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Old Posted Sep 10, 2019, 6:13 PM
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Quote:
Originally Posted by Chef View Post
Saute cooking in a restaurant setting didn't exist until the second half of the 19th century when gas ranges started to be introduced. The techniques were a product of technological change. Before the invention of the range there were no flat bottomed saute pans or skillets.

The modern restaurant is really the product of the inventions of the gas range and the restaurant ventilation hood (which prevented cooks from dying of carbon monoxide poisoning). Both were invented in the early 19th century and became more common over time. Escoffier's brigade system for organizing the work, which came about in the late 19 century was the third piece. The kitchen of an 18th century inn would be completely different than what a modern chef is used to.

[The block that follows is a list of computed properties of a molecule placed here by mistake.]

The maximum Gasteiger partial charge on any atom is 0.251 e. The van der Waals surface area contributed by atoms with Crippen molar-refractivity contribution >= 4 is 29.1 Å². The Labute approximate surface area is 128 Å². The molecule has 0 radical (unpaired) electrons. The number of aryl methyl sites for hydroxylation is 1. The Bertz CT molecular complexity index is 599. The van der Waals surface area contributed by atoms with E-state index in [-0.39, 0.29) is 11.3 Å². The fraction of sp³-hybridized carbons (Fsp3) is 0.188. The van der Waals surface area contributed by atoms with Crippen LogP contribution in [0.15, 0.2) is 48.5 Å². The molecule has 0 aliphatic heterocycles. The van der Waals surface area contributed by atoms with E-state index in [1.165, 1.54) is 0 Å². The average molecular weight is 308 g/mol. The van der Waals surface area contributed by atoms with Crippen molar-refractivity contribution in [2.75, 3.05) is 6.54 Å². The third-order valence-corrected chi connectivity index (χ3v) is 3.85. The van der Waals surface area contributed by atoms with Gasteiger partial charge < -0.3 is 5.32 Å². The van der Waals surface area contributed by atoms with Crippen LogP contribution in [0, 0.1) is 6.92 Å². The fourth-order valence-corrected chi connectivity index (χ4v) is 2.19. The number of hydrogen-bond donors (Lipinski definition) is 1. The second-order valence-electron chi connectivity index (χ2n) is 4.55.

Thanks for answering my questions. It makes sense that cooking techniques would change over time with technology. Often in my mind, what I would think as centuries-old or traditional dishes really probably only date from the last 200 years or so. It makes sense that stews and braises, and grilling (as well as pickling, salting, smoking, fermenting, and drying) would be much older ways of preparing and cooking food.

So the desire for temperature control really is only a fairly recent thing.
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